• The key is to moisten the end of the strip - you can do this either by using a moist towel or sponge (this is the politically correct way
  • I must admit, that many quillers approach this by and to quote a very funny woman, "donating some dna" and licking the end of the paper
  • You take this paper and wrap it around your needle tool
  • The trick is that you want to start at the tip and continue to wrap up your tool
  • As you approach the handle, you want to start sliding the paper off of the tool so that you can continue to wrap the spiral shape until you reach the end of your strip
  • Many people will take very long strips (by attaching them end to end) and will use it to outline a photo mat - not an easy task to do so and keep it even
Well, that is all for now, I hope you have enjoyed this and have been encouraged to try something new!

Copyright Antonella DeFalco

Tuesday, June 27, 2006

Another Free Daisy Pattern

free quilling pattern free daisy pattern free quilled daisy pattern
Hello Again,

Before I move on, I wanted to share with you one final flower. You can see that this is still the same teardrop shape, the difference is that in this flower, the rounded end rests on the center of the flower.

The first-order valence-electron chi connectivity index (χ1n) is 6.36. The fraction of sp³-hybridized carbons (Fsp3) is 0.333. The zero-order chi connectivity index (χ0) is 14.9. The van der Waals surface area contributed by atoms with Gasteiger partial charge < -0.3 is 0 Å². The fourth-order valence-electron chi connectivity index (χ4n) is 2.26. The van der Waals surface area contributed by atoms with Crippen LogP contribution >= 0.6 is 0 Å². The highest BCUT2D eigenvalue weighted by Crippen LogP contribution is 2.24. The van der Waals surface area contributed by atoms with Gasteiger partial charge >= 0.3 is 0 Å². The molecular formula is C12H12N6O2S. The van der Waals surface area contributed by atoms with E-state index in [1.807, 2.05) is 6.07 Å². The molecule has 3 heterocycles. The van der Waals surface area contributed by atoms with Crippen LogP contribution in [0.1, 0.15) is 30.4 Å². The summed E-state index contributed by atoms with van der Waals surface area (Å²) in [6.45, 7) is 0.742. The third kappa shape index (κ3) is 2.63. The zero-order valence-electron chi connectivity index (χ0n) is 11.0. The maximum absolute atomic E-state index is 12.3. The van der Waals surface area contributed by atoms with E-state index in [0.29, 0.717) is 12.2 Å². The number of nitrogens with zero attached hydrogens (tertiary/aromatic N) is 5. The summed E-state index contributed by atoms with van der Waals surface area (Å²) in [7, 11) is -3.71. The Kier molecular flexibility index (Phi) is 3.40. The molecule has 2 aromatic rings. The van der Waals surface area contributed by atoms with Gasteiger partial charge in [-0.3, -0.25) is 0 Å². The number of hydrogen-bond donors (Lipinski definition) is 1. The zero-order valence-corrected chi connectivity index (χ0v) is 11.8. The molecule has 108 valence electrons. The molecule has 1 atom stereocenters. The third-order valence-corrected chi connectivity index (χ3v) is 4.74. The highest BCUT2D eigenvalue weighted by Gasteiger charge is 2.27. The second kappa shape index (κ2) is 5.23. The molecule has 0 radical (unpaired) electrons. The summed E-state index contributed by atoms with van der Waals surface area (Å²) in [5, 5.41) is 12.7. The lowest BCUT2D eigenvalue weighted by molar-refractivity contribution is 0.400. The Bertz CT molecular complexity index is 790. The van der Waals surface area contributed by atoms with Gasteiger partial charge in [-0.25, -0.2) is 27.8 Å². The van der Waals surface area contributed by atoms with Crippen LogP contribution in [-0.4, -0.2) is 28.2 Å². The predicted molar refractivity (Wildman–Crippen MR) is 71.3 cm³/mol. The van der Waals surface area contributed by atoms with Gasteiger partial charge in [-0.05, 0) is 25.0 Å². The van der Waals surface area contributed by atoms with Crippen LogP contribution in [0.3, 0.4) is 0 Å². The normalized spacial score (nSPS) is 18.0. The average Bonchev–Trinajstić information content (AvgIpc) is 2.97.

I have to admit, I am calling this a daisy, but I am not 100% certain that others would call this a daisy. :-)

For this pattern you need:
  • 6 white (or any color) 12" (30.48 cm) teardrops
  • 2 green teardrop/leaf shapes
  • 1 yellow (or any color) 24" (60.96 cm) grape roll center
  • a length of green 1/8" (.3 cm) paper
Again, I used white but that does not mean that you cannot use a nice hot pink or deep blue color. I am thinking of some of the gerbera daisy flowers that I have seen.

My next post I will provide instructions on how to make the spiral shapes.


Copyright Antonella DeFalco

Sunday, June 25, 2006

Free Quilling Pattern - Basic Shapes

free quilling patterns daisy

Hello Again, since I have had requests to show some more of my work, I decided to combine this with a free pattern... I have many more Free Quilling Patterns, please click on this link.

As you can see from the pictures that I have included, you can create a really pretty flower with only the teardrop and tight coil shape. These are some of my favorite shapes and these flowers are classic designs. You can see in the attached pictures that I have placed them on a double mat - very simple, but elegant (at least I think so). And something that I know you can do!!

The flowers are your basic Daisy pattern. The first 2 are the same flower - 5 petals each, with the yellow center placed on top of the white teardrops. The difference is in the placement of the double mat behind the flower. The first one is a standard square shape, the second is the square turned into a diamond. There is something about the diamond shape that I really like on a card.

The bottom 2 flowers are what I call the "He Loves Me, He Loves Me Not Flowers" My reason is simple; the one with the petal that is "falling" down is someone pulling the petals off the daisy to find out about her true love. :-) The flowers themselves have 7 petals each. In addition to having more petals, these bottom 2 flowers have the center coil resting on the mat directly, it is not resting on the teardrop coils. The teardrop coils in this case touch the sides of the center coil.